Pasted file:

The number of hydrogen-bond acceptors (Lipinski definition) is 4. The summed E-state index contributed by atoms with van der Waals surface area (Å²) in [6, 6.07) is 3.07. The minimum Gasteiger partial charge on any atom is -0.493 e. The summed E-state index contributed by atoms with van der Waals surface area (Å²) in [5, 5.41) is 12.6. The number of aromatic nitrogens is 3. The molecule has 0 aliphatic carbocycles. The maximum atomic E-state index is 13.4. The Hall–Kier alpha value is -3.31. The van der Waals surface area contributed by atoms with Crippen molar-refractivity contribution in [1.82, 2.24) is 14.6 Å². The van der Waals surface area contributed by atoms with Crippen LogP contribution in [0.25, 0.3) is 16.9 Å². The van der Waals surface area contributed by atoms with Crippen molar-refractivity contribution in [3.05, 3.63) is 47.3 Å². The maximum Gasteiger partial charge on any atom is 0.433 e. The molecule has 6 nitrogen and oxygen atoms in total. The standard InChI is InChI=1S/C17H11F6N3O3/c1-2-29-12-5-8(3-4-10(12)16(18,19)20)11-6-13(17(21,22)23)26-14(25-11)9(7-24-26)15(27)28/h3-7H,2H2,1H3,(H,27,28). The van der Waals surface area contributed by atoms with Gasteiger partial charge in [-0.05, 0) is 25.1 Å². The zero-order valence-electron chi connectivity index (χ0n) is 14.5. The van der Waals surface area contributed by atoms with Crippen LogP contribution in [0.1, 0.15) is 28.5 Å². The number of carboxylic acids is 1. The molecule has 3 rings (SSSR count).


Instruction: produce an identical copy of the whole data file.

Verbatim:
The number of hydrogen-bond acceptors (Lipinski definition) is 4. The summed E-state index contributed by atoms with van der Waals surface area (Å²) in [6, 6.07) is 3.07. The minimum Gasteiger partial charge on any atom is -0.493 e. The summed E-state index contributed by atoms with van der Waals surface area (Å²) in [5, 5.41) is 12.6. The number of aromatic nitrogens is 3. The molecule has 0 aliphatic carbocycles. The maximum atomic E-state index is 13.4. The Hall–Kier alpha value is -3.31. The van der Waals surface area contributed by atoms with Crippen molar-refractivity contribution in [1.82, 2.24) is 14.6 Å². The van der Waals surface area contributed by atoms with Crippen LogP contribution in [0.25, 0.3) is 16.9 Å². The van der Waals surface area contributed by atoms with Crippen molar-refractivity contribution in [3.05, 3.63) is 47.3 Å². The maximum Gasteiger partial charge on any atom is 0.433 e. The molecule has 6 nitrogen and oxygen atoms in total. The standard InChI is InChI=1S/C17H11F6N3O3/c1-2-29-12-5-8(3-4-10(12)16(18,19)20)11-6-13(17(21,22)23)26-14(25-11)9(7-24-26)15(27)28/h3-7H,2H2,1H3,(H,27,28). The van der Waals surface area contributed by atoms with Gasteiger partial charge in [-0.05, 0) is 25.1 Å². The zero-order valence-electron chi connectivity index (χ0n) is 14.5. The van der Waals surface area contributed by atoms with Crippen LogP contribution in [0.1, 0.15) is 28.5 Å². The number of carboxylic acids is 1. The molecule has 3 rings (SSSR count).